Recycling E-waste

Determination & diversification make ‘going green’ profitable

Kolbi Fox works in a world few of us can imagine. From her office she looks down at a ground-floor warehouse that resembles a giant’s toy chest. The “chests” are actually gargantuan cardboard boxes heaped high with countless bright, shiny trinkets. On closer inspection the trinkets are cast-off electronics waiting to be “born again.”

Kolbi’s workplace is the headquarters of Yellowstone E-Waste Solutions, a business she owns and runs with husband, Brandon Fox. Earth Day this year marks the 15th anniversary for the company that has become the largest e-waste recycler in the state – an accomplishment and a milestone that amaze Kolbi.

Speaking from her office, where she’s gathered a collection of old rotary telephones and still-functioning Sony Walkmans, Kolbi recalls the struggles of the early years. To help make ends meet, she waited tables, the family lived on Ramen noodles and together they pulled a wagon through Billings’ ditches collecting cans and scrap metal. She also remembers how slow traffic was at the warehouse.

“We’d sit around playing games,” she says.

It took several years for the concept of recycling old electronics— or “e-waste” — to catch on. But once it did, it’s only continued to grow. Today their operation fills 18,000 square feet, employs a dozen people and has diversified into several side businesses including Rewind Design and Replay Electronics. The former business sells unique jewelry – also Christmas ornaments and keychains – made from tiny pieces of computer mother boards etched with intricate copper circuitry.

“No two are alike,” Kolbi points out.

The latter business is a brick-and-mortar retail outlet where the public can purchase repaired or re-purposed electronics — everything from nearly new Apple computer monitors to laptop computers and VHS players — at drastically discounted prices.

After 15 years, Kolbi and Brandon have figured out what works for them. But the circuitous path that brought them to 2021 was not without glitches.

“It’s not a lucrative business unless you know exactly what you’re doing,” Kolbi says, smiling. “We’ve taught ourselves everything, learning through trial and error. Lots of error.”

To begin with, their passion for recycling came as second nature for both Kolbi and Brandon. As an elementary school student, she published a recycling newsletter. As a boy on the family farm, he spent hours scrapping and dismantling old farm equipment for recycling.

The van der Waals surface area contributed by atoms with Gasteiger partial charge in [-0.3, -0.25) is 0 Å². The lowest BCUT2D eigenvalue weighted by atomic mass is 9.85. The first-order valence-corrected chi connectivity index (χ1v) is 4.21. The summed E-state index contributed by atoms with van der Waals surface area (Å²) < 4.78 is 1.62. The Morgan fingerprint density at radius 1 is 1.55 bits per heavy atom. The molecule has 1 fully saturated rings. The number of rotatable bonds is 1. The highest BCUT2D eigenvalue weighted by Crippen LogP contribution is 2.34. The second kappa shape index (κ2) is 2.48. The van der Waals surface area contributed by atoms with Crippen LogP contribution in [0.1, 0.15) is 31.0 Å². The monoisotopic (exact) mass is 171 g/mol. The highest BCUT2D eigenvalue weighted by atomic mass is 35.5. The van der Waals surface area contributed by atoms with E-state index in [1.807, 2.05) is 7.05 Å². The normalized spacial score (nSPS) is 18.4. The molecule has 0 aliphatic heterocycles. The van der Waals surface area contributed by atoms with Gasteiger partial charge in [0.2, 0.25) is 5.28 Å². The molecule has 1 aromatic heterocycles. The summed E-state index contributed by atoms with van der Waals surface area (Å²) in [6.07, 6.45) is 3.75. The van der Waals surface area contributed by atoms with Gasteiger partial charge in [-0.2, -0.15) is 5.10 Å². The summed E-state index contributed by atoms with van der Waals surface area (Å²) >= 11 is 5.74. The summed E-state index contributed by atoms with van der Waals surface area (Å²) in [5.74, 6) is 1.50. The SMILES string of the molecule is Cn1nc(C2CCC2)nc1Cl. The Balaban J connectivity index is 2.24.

The couple met while working at a print shop in Billings. Neither had any background in business — Kolbi has a degree in graphic design and marketing — when Brandon decided to take the leap into e-waste recycling.

“We all thought he was crazy,” Kolbi says. “We didn’t think it was a good business model. But he pursued it anyway.”

Despite countless hurdles, she and Brandon refused to abandon the dream. Slowly, their efforts paid off as they earned support from the city of Billings Solid Waste Division, School District 2 and the Montana Department of Environmental Quality.

 Today, Kolbi credits their success to their doggedness.

 “Persistence is 100 percent the main key to everything,” she says. “You keep trudging through and living on the edge. When we came up against adversity, it made us work that much harder. Over our dead bodies we were going to close. Ever.”

As their business evolved, Kolbi’s love for learning has stood her in good stead. Today, as co-owner of Yellowstone E-Waste, she manages staff, conducts detailed inventories, schedules statewide pick-ups and serves as a one-woman human resources department, among other tasks.

 “I do a little of everything,” she says.

Her job description also includes raising three children — Alex, 21; Taryn, 19; and Kieran, 5. Each has taken to recycling with new energy and visions of his and her own.

Now that Yellowstone E-Waste is running on all cylinders, Kolbi takes time to give back to the community. Currently, she serves as a board member for Recycle Montana, an educational organization that promotes recycling throughout the state.